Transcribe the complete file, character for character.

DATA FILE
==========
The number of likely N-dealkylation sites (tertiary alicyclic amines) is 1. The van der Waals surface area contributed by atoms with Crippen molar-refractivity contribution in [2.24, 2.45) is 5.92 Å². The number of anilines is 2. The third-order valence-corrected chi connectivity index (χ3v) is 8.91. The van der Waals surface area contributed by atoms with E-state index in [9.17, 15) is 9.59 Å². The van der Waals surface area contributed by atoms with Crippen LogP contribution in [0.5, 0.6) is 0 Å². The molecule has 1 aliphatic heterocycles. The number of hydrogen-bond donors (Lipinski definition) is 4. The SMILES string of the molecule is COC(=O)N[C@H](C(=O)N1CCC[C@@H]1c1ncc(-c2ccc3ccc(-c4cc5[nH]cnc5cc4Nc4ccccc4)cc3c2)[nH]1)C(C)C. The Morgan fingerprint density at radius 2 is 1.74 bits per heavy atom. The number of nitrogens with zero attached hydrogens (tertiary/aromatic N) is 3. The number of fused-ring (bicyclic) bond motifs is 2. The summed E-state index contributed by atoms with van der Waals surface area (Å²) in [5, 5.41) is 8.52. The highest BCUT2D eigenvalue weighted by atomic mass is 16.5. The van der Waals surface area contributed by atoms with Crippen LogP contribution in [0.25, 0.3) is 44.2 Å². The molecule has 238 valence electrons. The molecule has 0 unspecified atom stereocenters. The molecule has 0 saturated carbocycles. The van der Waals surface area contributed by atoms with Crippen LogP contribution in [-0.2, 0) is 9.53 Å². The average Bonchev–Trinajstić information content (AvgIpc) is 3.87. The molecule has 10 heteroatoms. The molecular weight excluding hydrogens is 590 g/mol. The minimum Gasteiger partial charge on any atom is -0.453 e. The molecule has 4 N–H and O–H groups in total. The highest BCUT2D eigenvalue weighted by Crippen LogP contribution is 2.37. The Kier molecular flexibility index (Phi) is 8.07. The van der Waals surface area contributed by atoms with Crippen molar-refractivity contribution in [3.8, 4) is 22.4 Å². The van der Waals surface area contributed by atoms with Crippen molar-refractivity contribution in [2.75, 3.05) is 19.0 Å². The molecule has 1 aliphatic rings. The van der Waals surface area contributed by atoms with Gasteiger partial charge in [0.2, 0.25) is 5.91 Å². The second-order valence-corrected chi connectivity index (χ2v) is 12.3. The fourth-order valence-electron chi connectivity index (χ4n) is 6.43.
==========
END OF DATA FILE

The number of likely N-dealkylation sites (tertiary alicyclic amines) is 1. The van der Waals surface area contributed by atoms with Crippen molar-refractivity contribution in [2.24, 2.45) is 5.92 Å². The number of anilines is 2. The third-order valence-corrected chi connectivity index (χ3v) is 8.91. The van der Waals surface area contributed by atoms with E-state index in [9.17, 15) is 9.59 Å². The van der Waals surface area contributed by atoms with Crippen LogP contribution in [0.5, 0.6) is 0 Å². The molecule has 1 aliphatic heterocycles. The number of hydrogen-bond donors (Lipinski definition) is 4. The SMILES string of the molecule is COC(=O)N[C@H](C(=O)N1CCC[C@@H]1c1ncc(-c2ccc3ccc(-c4cc5[nH]cnc5cc4Nc4ccccc4)cc3c2)[nH]1)C(C)C. The Morgan fingerprint density at radius 2 is 1.74 bits per heavy atom. The number of nitrogens with zero attached hydrogens (tertiary/aromatic N) is 3. The number of fused-ring (bicyclic) bond motifs is 2. The summed E-state index contributed by atoms with van der Waals surface area (Å²) in [5, 5.41) is 8.52. The highest BCUT2D eigenvalue weighted by atomic mass is 16.5. The van der Waals surface area contributed by atoms with Crippen LogP contribution in [0.25, 0.3) is 44.2 Å². The molecule has 238 valence electrons. The molecule has 0 unspecified atom stereocenters. The molecule has 0 saturated carbocycles. The van der Waals surface area contributed by atoms with Crippen LogP contribution in [-0.2, 0) is 9.53 Å². The average Bonchev–Trinajstić information content (AvgIpc) is 3.87. The molecule has 10 heteroatoms. The molecular weight excluding hydrogens is 590 g/mol. The minimum Gasteiger partial charge on any atom is -0.453 e. The molecule has 4 N–H and O–H groups in total. The highest BCUT2D eigenvalue weighted by Crippen LogP contribution is 2.37. The Kier molecular flexibility index (Phi) is 8.07. The van der Waals surface area contributed by atoms with Crippen molar-refractivity contribution in [3.8, 4) is 22.4 Å². The van der Waals surface area contributed by atoms with Crippen molar-refractivity contribution in [2.75, 3.05) is 19.0 Å². The molecule has 1 aliphatic rings. The van der Waals surface area contributed by atoms with Gasteiger partial charge in [0.2, 0.25) is 5.91 Å². The second-order valence-corrected chi connectivity index (χ2v) is 12.3. The fourth-order valence-electron chi connectivity index (χ4n) is 6.43.